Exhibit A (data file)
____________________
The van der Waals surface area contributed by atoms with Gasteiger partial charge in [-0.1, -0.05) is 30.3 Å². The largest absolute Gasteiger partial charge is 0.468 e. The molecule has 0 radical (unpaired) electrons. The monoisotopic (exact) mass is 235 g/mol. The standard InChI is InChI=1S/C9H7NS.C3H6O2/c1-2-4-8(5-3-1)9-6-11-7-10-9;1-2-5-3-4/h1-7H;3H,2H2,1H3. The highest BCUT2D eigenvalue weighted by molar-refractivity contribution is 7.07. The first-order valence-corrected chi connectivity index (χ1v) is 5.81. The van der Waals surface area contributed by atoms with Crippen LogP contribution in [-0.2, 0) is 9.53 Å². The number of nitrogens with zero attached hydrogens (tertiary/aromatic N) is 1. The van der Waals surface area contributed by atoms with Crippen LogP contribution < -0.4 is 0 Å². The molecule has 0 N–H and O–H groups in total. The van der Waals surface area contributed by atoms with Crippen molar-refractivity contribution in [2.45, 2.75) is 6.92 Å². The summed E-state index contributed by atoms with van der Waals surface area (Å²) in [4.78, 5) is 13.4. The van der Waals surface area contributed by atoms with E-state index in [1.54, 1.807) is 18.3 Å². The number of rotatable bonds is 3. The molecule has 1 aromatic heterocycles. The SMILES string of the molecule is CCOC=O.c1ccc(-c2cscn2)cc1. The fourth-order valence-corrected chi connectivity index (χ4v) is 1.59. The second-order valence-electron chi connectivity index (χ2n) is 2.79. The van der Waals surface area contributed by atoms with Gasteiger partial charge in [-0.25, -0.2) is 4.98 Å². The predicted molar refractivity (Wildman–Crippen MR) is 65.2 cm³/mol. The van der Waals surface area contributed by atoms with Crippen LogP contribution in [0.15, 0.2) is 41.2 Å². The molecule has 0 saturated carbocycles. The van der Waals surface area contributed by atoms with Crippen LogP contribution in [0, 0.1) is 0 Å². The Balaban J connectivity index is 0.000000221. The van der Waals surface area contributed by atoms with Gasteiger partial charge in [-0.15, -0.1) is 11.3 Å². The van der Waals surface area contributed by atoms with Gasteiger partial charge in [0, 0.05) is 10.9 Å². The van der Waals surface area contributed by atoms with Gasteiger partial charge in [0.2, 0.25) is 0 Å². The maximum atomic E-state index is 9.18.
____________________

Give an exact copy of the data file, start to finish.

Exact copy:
The van der Waals surface area contributed by atoms with Gasteiger partial charge in [-0.1, -0.05) is 30.3 Å². The largest absolute Gasteiger partial charge is 0.468 e. The molecule has 0 radical (unpaired) electrons. The monoisotopic (exact) mass is 235 g/mol. The standard InChI is InChI=1S/C9H7NS.C3H6O2/c1-2-4-8(5-3-1)9-6-11-7-10-9;1-2-5-3-4/h1-7H;3H,2H2,1H3. The highest BCUT2D eigenvalue weighted by molar-refractivity contribution is 7.07. The first-order valence-corrected chi connectivity index (χ1v) is 5.81. The van der Waals surface area contributed by atoms with Crippen LogP contribution in [-0.2, 0) is 9.53 Å². The number of nitrogens with zero attached hydrogens (tertiary/aromatic N) is 1. The van der Waals surface area contributed by atoms with Crippen LogP contribution < -0.4 is 0 Å². The molecule has 0 N–H and O–H groups in total. The van der Waals surface area contributed by atoms with Crippen molar-refractivity contribution in [2.45, 2.75) is 6.92 Å². The summed E-state index contributed by atoms with van der Waals surface area (Å²) in [4.78, 5) is 13.4. The van der Waals surface area contributed by atoms with E-state index in [1.54, 1.807) is 18.3 Å². The number of rotatable bonds is 3. The molecule has 1 aromatic heterocycles. The SMILES string of the molecule is CCOC=O.c1ccc(-c2cscn2)cc1. The fourth-order valence-corrected chi connectivity index (χ4v) is 1.59. The second-order valence-electron chi connectivity index (χ2n) is 2.79. The van der Waals surface area contributed by atoms with Gasteiger partial charge in [-0.25, -0.2) is 4.98 Å². The predicted molar refractivity (Wildman–Crippen MR) is 65.2 cm³/mol. The van der Waals surface area contributed by atoms with Crippen LogP contribution in [0.15, 0.2) is 41.2 Å². The molecule has 0 saturated carbocycles. The van der Waals surface area contributed by atoms with Crippen LogP contribution in [0, 0.1) is 0 Å². The Balaban J connectivity index is 0.000000221. The van der Waals surface area contributed by atoms with Gasteiger partial charge in [-0.15, -0.1) is 11.3 Å². The van der Waals surface area contributed by atoms with Gasteiger partial charge in [0, 0.05) is 10.9 Å². The van der Waals surface area contributed by atoms with Gasteiger partial charge in [0.2, 0.25) is 0 Å². The maximum atomic E-state index is 9.18.